ECS 2022: Convergence Calls for Compliance and Voluntary Carbon Markets — OPIS

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BARCELONA – Speakers at the European climate summit on Wednesday said compliance and voluntary carbon markets need to unite to help create a high degree of sustainability.

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According to speakers at the summit, converging the two markets should enable harmonization of national accounting practices, create transparency that can avoid double counting of emissions and help align with local regulations. .

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The compliance market is used by companies and governments that by law must be responsible for their greenhouse-gas emissions. It is regulated by mandatory national, regional or international carbon-reduction regimes. In contrast, in a decentralized voluntary market, carbon credits are traded voluntarily by private individuals.

“These two markets are designed around the same infrastructure, with similar goals, and in some cases, there is a direct overlap with guaranteed value,” said Vera CEO David Antonioli. “However, it is important to understand that the drivers of these markets are very different.”

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For Antonioli, the idea of ​​convergence is interesting but it remains a question of how to design voluntary regulations that support government legislation.

“We need to ensure that private sector activity does not replace government actions. It will be important to figure out how to link the voluntary market with the regulator.”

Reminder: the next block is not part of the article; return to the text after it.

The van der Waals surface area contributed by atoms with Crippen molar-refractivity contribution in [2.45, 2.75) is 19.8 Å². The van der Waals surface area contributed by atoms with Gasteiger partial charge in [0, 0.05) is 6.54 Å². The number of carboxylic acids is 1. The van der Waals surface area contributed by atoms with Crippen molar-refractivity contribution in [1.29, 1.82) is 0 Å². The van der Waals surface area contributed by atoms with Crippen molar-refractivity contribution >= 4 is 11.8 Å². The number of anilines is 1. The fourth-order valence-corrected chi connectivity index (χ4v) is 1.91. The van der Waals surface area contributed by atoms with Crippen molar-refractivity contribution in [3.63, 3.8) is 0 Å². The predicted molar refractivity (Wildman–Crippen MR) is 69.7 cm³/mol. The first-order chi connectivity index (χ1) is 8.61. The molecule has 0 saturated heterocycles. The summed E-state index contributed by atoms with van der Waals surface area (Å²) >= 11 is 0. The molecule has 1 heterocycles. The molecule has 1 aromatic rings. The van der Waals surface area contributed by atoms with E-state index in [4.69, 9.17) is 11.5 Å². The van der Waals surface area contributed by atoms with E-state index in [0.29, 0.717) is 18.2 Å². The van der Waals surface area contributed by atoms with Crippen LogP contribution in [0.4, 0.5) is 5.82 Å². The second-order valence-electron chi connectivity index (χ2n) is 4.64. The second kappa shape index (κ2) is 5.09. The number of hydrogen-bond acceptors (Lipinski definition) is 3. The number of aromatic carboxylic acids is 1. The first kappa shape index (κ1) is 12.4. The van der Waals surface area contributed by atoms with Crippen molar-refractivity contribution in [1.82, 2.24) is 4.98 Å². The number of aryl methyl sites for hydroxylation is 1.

Mark Woodall, C-Quest Capital’s chief investment officer, said the price calculations for the two markets are completely different.

“The voluntary market is not priced in the form of cost-to-production [market] But price as a price-to-price; It’s the difference between compliant and non-compliant markets,” Woodall said. “If we calculate the voluntary market, the cost per metric ton of carbon dioxide can be calculated by adding up the social and technological benefits. It needs a different mindset to calculate the cost of mitigation and cost of production.”

Meanwhile, other regions, such as Singapore and Japan, are taking steps to bring non-compliant systems into their compliance systems, Woodall said. Singapore is looking to use 10% of its compliance market for approved quality voluntary projects, he said.

The European Climate Summit, organized by the International Emissions Trading Association, runs from 23-25 ​​May in Barcelona.

–Reporting by Benita Driesen, [email protected]; Editing by Rob Sheridan, [email protected]

Credit: www.marketwatch.com /

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